In Vitro Diagnostic EUAs for COVID-19

Greenleaf Regulatory Landscape Series

On February 4th 2020, the Secretary of Health and Human Services (HHS) declared that the threat to public health caused by the coronavirus justified the authorization of emergency use of in vitro diagnostics for the detection and/or diagnosis of COVID-19. This declaration, pursuant to section 564 of the Food Drug & Cosmetic Act (FD&C Act), allowed the Commissioner of the Food and Drug Administration (FDA or Agency) to issue Emergency Use Authorizations (EUAs) for developers of in vitro diagnostic tests aimed to detect and/or diagnosis COVID-19.

Following the declaration, the FDA began to receive a sudden flurry of EUA requests from diagnostic test developers before truly having an opportunity to develop its own guidance and recommendations for laboratories, manufacturers, and FDA staff. The FDA quickly developed guidance that outlined what specific tests required EUA authorization prior to marketing, what tests could use the notification pathway, and what validation and clinical testing was required for an EUA. The Agency focused on the authorization of molecular, antigen and antibody (serology) tests and informed healthcare providers and the public as to the type of information that each test could provide. As more became known about COVID-19 and as tests were in shortage across the United States, the FDA continued to evolve its regulatory framework and recommendations for in vitro diagnostic EUAs including publishing a revised guidance on its “Policy for Coronavirus Disease-2019 Tests During the Public Health Emergency.” Over the course of several months, the FDA published templates for both commercial manufacturers and laboratories for each of the three types of diagnostic tests and updated them with recommendations for the validation of pooled samples and the testing of asymptomatic individuals. The Agency also published templates for tests that use home specimen collection and for non-laboratory use tests.

Throughout the pandemic, the FDA has had to explore options to quickly allow diagnostic tests to reach patients while still ensuring that these tests are safe and effective. To enhance transparency around the FDA’s decision-making and to provide a forum for public questions, the FDA’s Center for Devices and Radiological Health (CDRH) began holding weekly virtual Town Halls for developers of diagnostic tests. These Town Hall meetings have been led by Dr. Timothy Stenzel and Toby Lowe from CDRH’s Office of In Vitro Diagnostics and Radiological Health. Each week, CDRH staff provides developers with an update on any major changes in the FDA’s policies related to diagnostic tests and provide insight on what changes may be coming in the near future. Dr. Stenzel has also expressed the Agency’s willingness to work with developers of novel technologies and to remain flexible in its regulatory approaches. CDRH has already held 30 Town Hall meetings for diagnostic test developers and has committed to holding these events throughout October 2020.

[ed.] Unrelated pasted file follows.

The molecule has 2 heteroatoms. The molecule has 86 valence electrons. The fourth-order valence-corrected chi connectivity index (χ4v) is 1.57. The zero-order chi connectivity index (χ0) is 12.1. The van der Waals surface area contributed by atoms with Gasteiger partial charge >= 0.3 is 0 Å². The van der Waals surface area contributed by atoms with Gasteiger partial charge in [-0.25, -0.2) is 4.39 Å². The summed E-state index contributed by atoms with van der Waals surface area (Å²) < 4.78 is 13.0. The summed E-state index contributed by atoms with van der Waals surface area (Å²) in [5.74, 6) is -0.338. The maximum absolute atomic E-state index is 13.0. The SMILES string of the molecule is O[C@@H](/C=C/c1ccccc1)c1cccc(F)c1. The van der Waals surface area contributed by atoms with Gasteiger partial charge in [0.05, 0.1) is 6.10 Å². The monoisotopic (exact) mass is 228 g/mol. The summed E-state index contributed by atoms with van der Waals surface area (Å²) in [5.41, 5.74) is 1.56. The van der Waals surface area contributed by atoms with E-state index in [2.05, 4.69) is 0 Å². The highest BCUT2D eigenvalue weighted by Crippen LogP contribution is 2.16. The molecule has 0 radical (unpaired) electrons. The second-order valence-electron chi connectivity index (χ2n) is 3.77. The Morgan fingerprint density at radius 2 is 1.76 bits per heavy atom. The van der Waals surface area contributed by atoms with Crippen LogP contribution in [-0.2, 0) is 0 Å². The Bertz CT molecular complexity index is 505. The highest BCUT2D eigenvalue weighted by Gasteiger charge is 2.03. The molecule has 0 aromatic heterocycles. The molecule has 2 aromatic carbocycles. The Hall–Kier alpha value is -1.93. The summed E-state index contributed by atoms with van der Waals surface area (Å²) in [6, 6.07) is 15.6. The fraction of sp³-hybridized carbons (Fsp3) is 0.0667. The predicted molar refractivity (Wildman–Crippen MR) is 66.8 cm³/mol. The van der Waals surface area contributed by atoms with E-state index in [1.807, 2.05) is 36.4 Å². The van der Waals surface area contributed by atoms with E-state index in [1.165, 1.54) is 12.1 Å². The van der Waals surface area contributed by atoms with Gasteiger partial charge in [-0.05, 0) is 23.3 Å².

During the Town Hall meetings, Dr. Stenzel shared that the FDA has received more than 2,000 EUA requests from developers and explained the triage process that CDRH has developed in order to respond to these requests with the resources that the Agency has available. Recently, Dr. Stenzel noted that after issuing more than 200 EUAs for diagnostic tests, the FDA is now prioritizing EUA requests for specific types of tests including point-of-care tests, at-home tests, and tests with high-throughput capacity with ability to scale. He explained that the FDA is still taking EUA requests for tests that do not have these specific features but that they will receive lower priority in terms of review. Another major development that was recently announced during a CDRH Town Hall meeting is that CDRH will no longer be reviewing EUAs for Laboratory Developed Tests (LDTs). This comes after the Department of Health and Humans Services (HHS) published a notice in August stating that the FDA would no longer require premarket review of LDTs for COVID-19. Although HHS’s announcement stated that companies could still voluntarily submit EUA requests for LDTs, the Agency has since stated that it will no longer review them. Dr. Stenzel explained that this change was made to help focus the FDA’s resources on the EUAs that have been identified as priority. During last week’s Town Hall meeting, Dr. Stenzel noted that CDRH will soon be updating their FAQ pages to provide further clarity on how this policy will impact current LDT submissions and EUAs that are already authorized.

As of October 23, 2020, there are 283 EUAs that are authorized for COVID-19 diagnostic tests
including 221 molecular, 56 antibody and 6 antigen tests. FDA’s website also provides a complete list of all current EUA authorizations for the following EUA categories:

  • Individual EUAs for Molecular Diagnostic Tests for SARS-CoV-2
  • Umbrella EUA for Molecular Diagnostic Tests for SARS-CoV-2 Developed And Performed By Laboratories Certified Under CLIA To Perform High Complexity Tests
  • Individual EUAs for Antigen Diagnostic Tests for SARS-CoV-2
  • Individual EUAs for Serology Tests for SARS-CoV-2
  • Umbrella EUA for Independently Validated Serology Tests for SARS-CoV-2
  • Individual EUAs for IVDs for Management of COVID-19 Patients

Overall, the FDA has made significant progress in authorizing EUAs for COVID-19 diagnostic tests and has helped to facilitate access to these tests for patients across the United States. FDA’s regulatory policies will continue to be updated as the pandemic changes and as developers begin to transition their EUA authorizations to full premarket clearance or approval.

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